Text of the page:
Warning: If you get a phone call advising that your computer has been sending notifications that is has a virus, do not believe it. Just hang up!
A co-worker fell for a scam a few weeks ago - he got a telephone call from an organization telling him his computer had a bad virus. They led him through the steps to download malware and took over his machine and stole his identity. He didn't remember just what they said (I wanted to know what the ruse was).
Today, I got the same call. I've been mucking with computers for 20 years, so I played along to see what the scheme is (I was confident I could tell when he would go for the kill).
Here's how it worked (there's some Windows jargon below - even if you aren't familiar with the terminology you'll get the idea):
1) The caller had what I took as an Indian accent. There was a lot of background noise, as if it was a boiler room operation.
2) A man introduced himself as from the "Windows Service Department." and advised me that they had been getting messages from my computer suggesting that it had been corrupted.
3) He then walked me through the steps steps to open the Windows Event Viewer (press this button, click on that, type "Eventvwr", etc) and told me that the warnings and errors I saw meant that my computer had been attacked (and was actually in bad shape, since I saw maybe 20 warnings). I was shocked, shocked I tell you! Note: There is no truth in what he said - there are almost always warnings and errors in the event viewer.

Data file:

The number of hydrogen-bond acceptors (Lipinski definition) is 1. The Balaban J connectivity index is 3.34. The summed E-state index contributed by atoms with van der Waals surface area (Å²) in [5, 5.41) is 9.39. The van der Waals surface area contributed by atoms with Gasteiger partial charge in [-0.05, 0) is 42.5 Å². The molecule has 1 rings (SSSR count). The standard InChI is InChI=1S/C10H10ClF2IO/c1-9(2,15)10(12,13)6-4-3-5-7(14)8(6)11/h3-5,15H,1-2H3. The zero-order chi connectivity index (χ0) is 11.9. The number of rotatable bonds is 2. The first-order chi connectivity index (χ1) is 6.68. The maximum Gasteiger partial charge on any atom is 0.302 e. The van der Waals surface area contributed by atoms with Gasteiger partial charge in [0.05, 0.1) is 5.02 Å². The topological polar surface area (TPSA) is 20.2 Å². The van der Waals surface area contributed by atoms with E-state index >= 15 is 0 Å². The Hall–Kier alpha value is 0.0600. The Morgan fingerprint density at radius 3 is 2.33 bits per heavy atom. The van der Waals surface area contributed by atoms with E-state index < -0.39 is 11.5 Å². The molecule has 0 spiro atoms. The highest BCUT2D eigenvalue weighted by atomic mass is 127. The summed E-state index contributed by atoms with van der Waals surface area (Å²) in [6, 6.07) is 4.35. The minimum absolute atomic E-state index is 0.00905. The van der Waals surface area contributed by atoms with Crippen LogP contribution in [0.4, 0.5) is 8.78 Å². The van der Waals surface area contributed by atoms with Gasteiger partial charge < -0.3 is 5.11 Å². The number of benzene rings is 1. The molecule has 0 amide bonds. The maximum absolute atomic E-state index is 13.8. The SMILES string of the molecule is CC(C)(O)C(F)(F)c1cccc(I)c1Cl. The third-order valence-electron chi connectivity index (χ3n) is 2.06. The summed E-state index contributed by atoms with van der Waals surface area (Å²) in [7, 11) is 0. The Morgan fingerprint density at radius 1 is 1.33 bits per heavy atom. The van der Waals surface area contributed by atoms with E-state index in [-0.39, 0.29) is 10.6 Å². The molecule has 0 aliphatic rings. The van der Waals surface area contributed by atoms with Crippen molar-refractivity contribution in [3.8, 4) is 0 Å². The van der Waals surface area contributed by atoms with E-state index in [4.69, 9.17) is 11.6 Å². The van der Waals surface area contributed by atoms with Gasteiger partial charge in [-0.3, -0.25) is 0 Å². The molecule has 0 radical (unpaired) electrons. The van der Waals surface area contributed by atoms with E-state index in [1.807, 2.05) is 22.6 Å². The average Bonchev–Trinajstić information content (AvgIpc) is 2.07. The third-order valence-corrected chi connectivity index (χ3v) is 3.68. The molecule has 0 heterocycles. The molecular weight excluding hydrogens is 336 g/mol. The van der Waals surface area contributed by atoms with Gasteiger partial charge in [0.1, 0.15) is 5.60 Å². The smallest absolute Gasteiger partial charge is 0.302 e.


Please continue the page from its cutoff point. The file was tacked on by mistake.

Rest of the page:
[I think he then switched me to a different person - I was on hold for a few moments and then another male with a slightly different voice resumed the call. I could be wrong.]
4) He then had me open the list of Windows Services and had me count how many were stopped. I told him 26. He then told me that as more and more got stopped that my computer would slow down and eventually crash. I began feeling [not] panicky! Again, there is no truth here. There are stopped services on every Windows machine.
5) Based on this "bad" news, he wanted my to type a URL into the "run" box on my start menu. This moment is when I stopped following his instructions. I won't type the whole URL here, but it started with "MSSUPPORT."
At this time, I feigned a lost phone connection and hung up. He called back and said we must have been disconnected. I asked who employed him. He said "Pan Global Enterprises." I questioned his legitimacy. His response: "If I'm not legitimate, how would I know about the errors and warnings?" (spoiler alert: every Windows machine out there has similar errors and warnings - that's just the way it is.)
I asked him not to call me back and that was that.
2:49 PM PT: It's my first time on the recommended list! I'd like to thank the scammers that made it possible. Without you, I wouldn't be where I am now.